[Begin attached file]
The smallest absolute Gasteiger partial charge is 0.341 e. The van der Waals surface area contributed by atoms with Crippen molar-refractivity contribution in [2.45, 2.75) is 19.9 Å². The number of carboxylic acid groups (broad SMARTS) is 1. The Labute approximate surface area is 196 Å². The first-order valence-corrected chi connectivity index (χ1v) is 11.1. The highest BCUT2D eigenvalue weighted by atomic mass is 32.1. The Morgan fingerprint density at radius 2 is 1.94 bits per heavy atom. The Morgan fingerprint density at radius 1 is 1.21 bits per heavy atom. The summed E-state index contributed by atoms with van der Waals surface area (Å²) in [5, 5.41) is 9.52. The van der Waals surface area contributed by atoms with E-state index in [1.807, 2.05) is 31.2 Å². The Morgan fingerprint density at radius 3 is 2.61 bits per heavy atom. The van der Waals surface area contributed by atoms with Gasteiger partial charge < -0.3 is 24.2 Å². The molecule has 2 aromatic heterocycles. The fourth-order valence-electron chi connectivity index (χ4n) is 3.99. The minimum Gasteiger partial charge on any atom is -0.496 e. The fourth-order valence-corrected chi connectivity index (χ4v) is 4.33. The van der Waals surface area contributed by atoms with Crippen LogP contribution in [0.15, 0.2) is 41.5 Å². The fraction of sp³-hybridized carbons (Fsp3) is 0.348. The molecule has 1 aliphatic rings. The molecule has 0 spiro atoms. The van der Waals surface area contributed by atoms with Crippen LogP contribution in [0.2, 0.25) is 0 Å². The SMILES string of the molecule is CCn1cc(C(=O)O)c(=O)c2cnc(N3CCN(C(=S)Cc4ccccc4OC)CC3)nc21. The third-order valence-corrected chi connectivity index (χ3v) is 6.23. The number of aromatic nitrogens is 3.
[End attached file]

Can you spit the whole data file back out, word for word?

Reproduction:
The smallest absolute Gasteiger partial charge is 0.341 e. The van der Waals surface area contributed by atoms with Crippen molar-refractivity contribution in [2.45, 2.75) is 19.9 Å². The number of carboxylic acid groups (broad SMARTS) is 1. The Labute approximate surface area is 196 Å². The first-order valence-corrected chi connectivity index (χ1v) is 11.1. The highest BCUT2D eigenvalue weighted by atomic mass is 32.1. The Morgan fingerprint density at radius 2 is 1.94 bits per heavy atom. The Morgan fingerprint density at radius 1 is 1.21 bits per heavy atom. The summed E-state index contributed by atoms with van der Waals surface area (Å²) in [5, 5.41) is 9.52. The van der Waals surface area contributed by atoms with E-state index in [1.807, 2.05) is 31.2 Å². The Morgan fingerprint density at radius 3 is 2.61 bits per heavy atom. The van der Waals surface area contributed by atoms with Gasteiger partial charge < -0.3 is 24.2 Å². The molecule has 2 aromatic heterocycles. The fourth-order valence-electron chi connectivity index (χ4n) is 3.99. The minimum Gasteiger partial charge on any atom is -0.496 e. The fourth-order valence-corrected chi connectivity index (χ4v) is 4.33. The van der Waals surface area contributed by atoms with Crippen LogP contribution in [0.15, 0.2) is 41.5 Å². The fraction of sp³-hybridized carbons (Fsp3) is 0.348. The molecule has 1 aliphatic rings. The molecule has 0 spiro atoms. The van der Waals surface area contributed by atoms with Crippen LogP contribution in [0.2, 0.25) is 0 Å². The SMILES string of the molecule is CCn1cc(C(=O)O)c(=O)c2cnc(N3CCN(C(=S)Cc4ccccc4OC)CC3)nc21. The third-order valence-corrected chi connectivity index (χ3v) is 6.23. The number of aromatic nitrogens is 3.